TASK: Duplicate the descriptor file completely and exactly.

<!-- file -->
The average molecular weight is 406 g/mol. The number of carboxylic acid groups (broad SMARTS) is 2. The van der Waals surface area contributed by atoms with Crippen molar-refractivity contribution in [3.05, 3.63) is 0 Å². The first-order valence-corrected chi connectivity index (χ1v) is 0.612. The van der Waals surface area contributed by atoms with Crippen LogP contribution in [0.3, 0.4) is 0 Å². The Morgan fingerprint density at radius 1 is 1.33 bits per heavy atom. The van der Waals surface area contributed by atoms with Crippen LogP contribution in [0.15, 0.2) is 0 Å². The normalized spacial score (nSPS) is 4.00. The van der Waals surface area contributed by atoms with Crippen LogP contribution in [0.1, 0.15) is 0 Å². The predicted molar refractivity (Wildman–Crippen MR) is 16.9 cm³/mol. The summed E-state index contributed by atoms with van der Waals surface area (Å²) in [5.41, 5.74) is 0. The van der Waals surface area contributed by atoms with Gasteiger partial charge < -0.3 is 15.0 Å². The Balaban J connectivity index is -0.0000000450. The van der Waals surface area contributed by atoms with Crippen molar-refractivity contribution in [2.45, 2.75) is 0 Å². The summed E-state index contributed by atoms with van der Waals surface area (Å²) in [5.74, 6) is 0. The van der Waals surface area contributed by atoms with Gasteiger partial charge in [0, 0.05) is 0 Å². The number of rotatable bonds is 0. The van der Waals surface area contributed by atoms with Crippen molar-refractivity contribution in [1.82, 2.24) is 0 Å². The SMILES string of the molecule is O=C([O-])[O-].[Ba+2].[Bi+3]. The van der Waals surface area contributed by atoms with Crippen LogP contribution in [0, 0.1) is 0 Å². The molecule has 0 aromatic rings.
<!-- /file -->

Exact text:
The average molecular weight is 406 g/mol. The number of carboxylic acid groups (broad SMARTS) is 2. The van der Waals surface area contributed by atoms with Crippen molar-refractivity contribution in [3.05, 3.63) is 0 Å². The first-order valence-corrected chi connectivity index (χ1v) is 0.612. The van der Waals surface area contributed by atoms with Crippen LogP contribution in [0.3, 0.4) is 0 Å². The Morgan fingerprint density at radius 1 is 1.33 bits per heavy atom. The van der Waals surface area contributed by atoms with Crippen LogP contribution in [0.15, 0.2) is 0 Å². The normalized spacial score (nSPS) is 4.00. The van der Waals surface area contributed by atoms with Crippen LogP contribution in [0.1, 0.15) is 0 Å². The predicted molar refractivity (Wildman–Crippen MR) is 16.9 cm³/mol. The summed E-state index contributed by atoms with van der Waals surface area (Å²) in [5.41, 5.74) is 0. The van der Waals surface area contributed by atoms with Gasteiger partial charge < -0.3 is 15.0 Å². The Balaban J connectivity index is -0.0000000450. The van der Waals surface area contributed by atoms with Crippen molar-refractivity contribution in [2.45, 2.75) is 0 Å². The summed E-state index contributed by atoms with van der Waals surface area (Å²) in [5.74, 6) is 0. The van der Waals surface area contributed by atoms with Gasteiger partial charge in [0, 0.05) is 0 Å². The number of rotatable bonds is 0. The van der Waals surface area contributed by atoms with Crippen molar-refractivity contribution in [1.82, 2.24) is 0 Å². The SMILES string of the molecule is O=C([O-])[O-].[Ba+2].[Bi+3]. The van der Waals surface area contributed by atoms with Crippen LogP contribution in [0, 0.1) is 0 Å². The molecule has 0 aromatic rings.